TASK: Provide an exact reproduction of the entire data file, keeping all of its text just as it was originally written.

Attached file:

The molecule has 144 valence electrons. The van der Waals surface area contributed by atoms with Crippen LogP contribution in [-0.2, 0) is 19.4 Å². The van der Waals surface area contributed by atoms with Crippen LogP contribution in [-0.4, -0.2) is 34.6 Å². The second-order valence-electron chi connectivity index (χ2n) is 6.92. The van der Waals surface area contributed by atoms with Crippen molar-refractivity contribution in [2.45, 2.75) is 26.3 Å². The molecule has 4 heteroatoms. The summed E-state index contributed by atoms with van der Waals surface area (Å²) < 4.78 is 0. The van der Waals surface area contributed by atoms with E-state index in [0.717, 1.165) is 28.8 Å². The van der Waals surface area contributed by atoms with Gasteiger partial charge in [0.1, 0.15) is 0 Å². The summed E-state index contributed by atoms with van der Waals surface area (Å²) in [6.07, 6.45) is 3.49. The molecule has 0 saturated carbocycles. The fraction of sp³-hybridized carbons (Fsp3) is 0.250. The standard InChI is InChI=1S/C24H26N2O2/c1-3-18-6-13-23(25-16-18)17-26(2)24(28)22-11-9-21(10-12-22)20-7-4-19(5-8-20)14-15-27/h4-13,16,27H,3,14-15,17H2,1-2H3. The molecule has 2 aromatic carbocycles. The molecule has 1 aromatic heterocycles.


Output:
The molecule has 144 valence electrons. The van der Waals surface area contributed by atoms with Crippen LogP contribution in [-0.2, 0) is 19.4 Å². The van der Waals surface area contributed by atoms with Crippen LogP contribution in [-0.4, -0.2) is 34.6 Å². The second-order valence-electron chi connectivity index (χ2n) is 6.92. The van der Waals surface area contributed by atoms with Crippen molar-refractivity contribution in [2.45, 2.75) is 26.3 Å². The molecule has 4 heteroatoms. The summed E-state index contributed by atoms with van der Waals surface area (Å²) < 4.78 is 0. The van der Waals surface area contributed by atoms with E-state index in [0.717, 1.165) is 28.8 Å². The van der Waals surface area contributed by atoms with Gasteiger partial charge in [0.1, 0.15) is 0 Å². The summed E-state index contributed by atoms with van der Waals surface area (Å²) in [6.07, 6.45) is 3.49. The molecule has 0 saturated carbocycles. The fraction of sp³-hybridized carbons (Fsp3) is 0.250. The standard InChI is InChI=1S/C24H26N2O2/c1-3-18-6-13-23(25-16-18)17-26(2)24(28)22-11-9-21(10-12-22)20-7-4-19(5-8-20)14-15-27/h4-13,16,27H,3,14-15,17H2,1-2H3. The molecule has 2 aromatic carbocycles. The molecule has 1 aromatic heterocycles.